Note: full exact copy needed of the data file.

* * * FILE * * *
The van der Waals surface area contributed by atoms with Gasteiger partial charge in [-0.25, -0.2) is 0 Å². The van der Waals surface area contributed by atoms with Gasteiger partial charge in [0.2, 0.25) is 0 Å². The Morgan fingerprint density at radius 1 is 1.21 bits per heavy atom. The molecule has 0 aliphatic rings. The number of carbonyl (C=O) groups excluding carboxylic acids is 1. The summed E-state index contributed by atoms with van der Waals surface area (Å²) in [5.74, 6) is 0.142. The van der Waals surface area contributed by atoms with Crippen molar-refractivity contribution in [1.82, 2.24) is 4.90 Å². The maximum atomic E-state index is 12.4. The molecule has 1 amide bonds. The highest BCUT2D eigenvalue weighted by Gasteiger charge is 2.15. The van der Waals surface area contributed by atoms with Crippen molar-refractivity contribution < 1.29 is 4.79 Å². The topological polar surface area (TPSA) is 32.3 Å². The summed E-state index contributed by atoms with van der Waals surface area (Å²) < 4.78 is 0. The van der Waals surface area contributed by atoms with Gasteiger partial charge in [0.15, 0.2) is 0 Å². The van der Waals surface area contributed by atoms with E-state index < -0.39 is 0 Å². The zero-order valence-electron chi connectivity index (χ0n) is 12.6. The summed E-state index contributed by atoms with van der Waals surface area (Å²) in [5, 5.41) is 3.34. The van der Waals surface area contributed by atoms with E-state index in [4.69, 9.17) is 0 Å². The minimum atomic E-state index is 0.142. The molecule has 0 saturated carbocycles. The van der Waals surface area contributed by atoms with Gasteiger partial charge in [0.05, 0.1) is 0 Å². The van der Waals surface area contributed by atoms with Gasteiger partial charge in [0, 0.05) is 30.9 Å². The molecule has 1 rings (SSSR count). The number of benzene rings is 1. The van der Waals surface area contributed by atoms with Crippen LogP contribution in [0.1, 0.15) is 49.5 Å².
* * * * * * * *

The van der Waals surface area contributed by atoms with Gasteiger partial charge in [-0.25, -0.2) is 0 Å². The van der Waals surface area contributed by atoms with Gasteiger partial charge in [0.2, 0.25) is 0 Å². The Morgan fingerprint density at radius 1 is 1.21 bits per heavy atom. The molecule has 0 aliphatic rings. The number of carbonyl (C=O) groups excluding carboxylic acids is 1. The summed E-state index contributed by atoms with van der Waals surface area (Å²) in [5.74, 6) is 0.142. The van der Waals surface area contributed by atoms with Crippen molar-refractivity contribution in [1.82, 2.24) is 4.90 Å². The maximum atomic E-state index is 12.4. The molecule has 1 amide bonds. The highest BCUT2D eigenvalue weighted by Gasteiger charge is 2.15. The van der Waals surface area contributed by atoms with Crippen molar-refractivity contribution < 1.29 is 4.79 Å². The topological polar surface area (TPSA) is 32.3 Å². The summed E-state index contributed by atoms with van der Waals surface area (Å²) < 4.78 is 0. The van der Waals surface area contributed by atoms with Gasteiger partial charge in [0.15, 0.2) is 0 Å². The van der Waals surface area contributed by atoms with E-state index < -0.39 is 0 Å². The zero-order valence-electron chi connectivity index (χ0n) is 12.6. The summed E-state index contributed by atoms with van der Waals surface area (Å²) in [5, 5.41) is 3.34. The van der Waals surface area contributed by atoms with E-state index in [4.69, 9.17) is 0 Å². The minimum atomic E-state index is 0.142. The molecule has 0 saturated carbocycles. The van der Waals surface area contributed by atoms with Gasteiger partial charge in [0.05, 0.1) is 0 Å². The van der Waals surface area contributed by atoms with Gasteiger partial charge in [0, 0.05) is 30.9 Å². The molecule has 1 rings (SSSR count). The number of benzene rings is 1. The van der Waals surface area contributed by atoms with Crippen LogP contribution in [0.1, 0.15) is 49.5 Å².